Publication calls for more investment and research into neonatal care, SurePulse is responding to the challenge

A recent publication1 from Clinicians at the University of Nottingham has highlighted the critical role of technology in neonatal care. Whilst neonatal outcomes have improved significantly over recent decades through the use of new technologies, much of this technology has not been studied in neonates2. The review paper highlighted that of 24 medical devices receiving pre-market regulatory approvals for use in children, 21 had never been studied in children2. The publication investigates some of the key medical technologies used in neonatal care and the evidence to support their adoption to improve outcomes, and highlights the need for more investment and research.

Vital Signs Monitoring and Medical Technology advances in care of the newborn baby 

Heart rate

ECG has been recommended by the International Liaison Committee on Resuscitation (ILCOR) since 2015 for rapid and accurate heart rate during stabilisation post birth. Whilst pulse oximetry (PO) is also commonly used to measure heart rate, it has been found to take longer to attach, provide a less reliable signal and underestimates heart rate in the first minutes of life, compared with ECG. Reflectance photoplethysmography (rPPG) is an optical heart rate measurement technique that measures variations in blood circulation using a light source and photodetector at the skin surface. It is reported to correlate closely with ECG3. Doppler ultrasound for heart rate assessment is also used in several countries.

Oxygen saturation

Transmission mode pulse oximetry (PO) devices, employed since the 1980s, indirectly monitor peripheral blood oxygen saturation (SpO2) using light transmission across thin body parts (eg wrist or ankle). Initially recommended by ILCOR for newborn resuscitation in 2010, they are also used for screening congenital heart defects in asymptomatic newborns, displaying high specificity and moderate sensitivity. In randomized clinical trials for preterm infants, higher target oxygen saturation (vs lower), measured with transmission mode PO devices, demonstrated mortality and morbidity reductions.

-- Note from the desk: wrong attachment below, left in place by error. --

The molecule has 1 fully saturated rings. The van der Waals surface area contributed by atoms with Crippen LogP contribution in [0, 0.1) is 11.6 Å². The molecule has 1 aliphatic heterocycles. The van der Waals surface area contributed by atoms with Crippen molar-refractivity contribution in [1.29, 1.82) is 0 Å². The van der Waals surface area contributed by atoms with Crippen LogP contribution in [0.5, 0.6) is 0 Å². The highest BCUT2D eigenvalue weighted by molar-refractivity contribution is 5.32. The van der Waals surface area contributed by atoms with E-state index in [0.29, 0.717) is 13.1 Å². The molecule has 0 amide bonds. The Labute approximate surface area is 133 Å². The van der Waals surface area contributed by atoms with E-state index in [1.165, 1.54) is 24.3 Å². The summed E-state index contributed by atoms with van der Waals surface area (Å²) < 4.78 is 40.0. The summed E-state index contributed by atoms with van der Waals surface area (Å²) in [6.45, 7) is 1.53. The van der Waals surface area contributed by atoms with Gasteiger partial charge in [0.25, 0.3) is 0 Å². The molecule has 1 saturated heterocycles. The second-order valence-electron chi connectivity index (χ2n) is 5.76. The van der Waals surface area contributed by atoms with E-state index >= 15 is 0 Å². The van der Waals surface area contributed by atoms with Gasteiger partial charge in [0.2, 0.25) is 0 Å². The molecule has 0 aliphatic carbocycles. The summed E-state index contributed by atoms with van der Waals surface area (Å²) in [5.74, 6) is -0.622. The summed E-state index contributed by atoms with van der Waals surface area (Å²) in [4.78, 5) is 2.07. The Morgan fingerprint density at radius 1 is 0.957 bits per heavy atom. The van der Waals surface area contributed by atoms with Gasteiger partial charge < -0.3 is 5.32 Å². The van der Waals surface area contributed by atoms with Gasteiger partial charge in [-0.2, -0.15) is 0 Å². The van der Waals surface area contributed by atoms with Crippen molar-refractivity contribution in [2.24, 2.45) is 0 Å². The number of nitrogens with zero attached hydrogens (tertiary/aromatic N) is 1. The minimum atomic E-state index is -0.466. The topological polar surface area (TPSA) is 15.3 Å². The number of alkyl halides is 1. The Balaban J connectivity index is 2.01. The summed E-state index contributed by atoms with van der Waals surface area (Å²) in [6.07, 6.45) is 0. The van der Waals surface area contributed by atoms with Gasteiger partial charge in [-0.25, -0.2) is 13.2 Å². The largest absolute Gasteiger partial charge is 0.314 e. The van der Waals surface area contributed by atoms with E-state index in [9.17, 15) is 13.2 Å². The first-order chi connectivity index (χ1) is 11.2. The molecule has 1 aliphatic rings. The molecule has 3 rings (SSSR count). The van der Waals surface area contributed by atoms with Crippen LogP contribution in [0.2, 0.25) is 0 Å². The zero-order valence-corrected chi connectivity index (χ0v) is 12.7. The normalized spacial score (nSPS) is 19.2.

Monitoring temperature is a crucial aspect of neonatal care, particularly for preterm infants both during their first hour of life and throughout their stay in the Neonatal Intensive Care Unit (NICU). The publication summarizes that digital thermometers placed in the axillary position correlate well with traditional mercury-in-glass thermometers. In intensive care settings, electronic skin surface temperature probes are frequently utilized to continuously monitor both central and peripheral temperatures. Although there is some supporting evidence for their alignment with axillary and rectal temperatures, the accuracy of these probes may be questionable due to factors such as ambient temperature, contact adequacy, and peripheral perfusion status.

Human factors

Human factors/ergonomics (HFE) is the application of psychological and physiological principles to product engineering and design, often overlooked in device development. The publication highlights cognitive ergonomics, which is particularly relevant to medical professionals in product design, encompassing mental workload, decision-making, and skilled performance in human-computer interactions. Applying HFE to medical product development uncovers hidden user requirements, as demonstrated in a recent study aiding the development of the SurePulse VS product4.

SurePulse Medical Ltd continues to develop new technologies to improve outcomes of newborn babies

SurePulse is a spin-out of the University of Nottingham and is one of several companies investing in this high-profile clinical area. The technologies that SurePulse have developed (and are in the process of developing) are baby-centric in design and have the potential to transform babies’ lives across the world. Their first product is the SurePulse VS, a wireless heart rate monitor specifically designed around the needs of the newborn baby. Click here for more information on SurePulse technologies and here for recent data presented at the jENS neonatal conference in Rome in September 2023. 


Improvements in neonatal medicine rely extensively on progress in medical technology. Regrettably, medical devices tailored to the needs of this distinctive and vulnerable population are lacking, with reliance on devices designed for adults and older children. There is an imperative need for increased investment in resources and expertise dedicated to crafting devices specifically suited to the unique environments of delivery rooms and neonatal intensive care units (NICUs).


  1. Syed Taha, Rosalind B. Simpson, Don Sharkey, The critical role of technologies in neonatal care, Early Human Development, 187 (2023) 105898, ISSN 0378-3782
  2. J. Hwang, A.S. Kesselheim, F.T. Bourgeois, Postmarketing trials and pediatric device approvals, Pediatrics 133 (5) (2014) e1197–e1202.
  3. Anton, R. Fernandez, E. Rendon-Morales, R. Aviles-Espinosa, H. Jordan, H. Rabe, Heart rate monitoring in newborn babies: a systematic review, Neonatology 116 (3) (2019) 199–210.
  4. Pickup, A. Lang, L. Shipley, C. Henry, J. Carpenter, D. McCartney, et al., Development of a clinical Interface for a novel newborn resuscitation device: human factors approach to understanding cognitive user requirements, JMIR Hum. Factors 6 (2) (2019), e12055.
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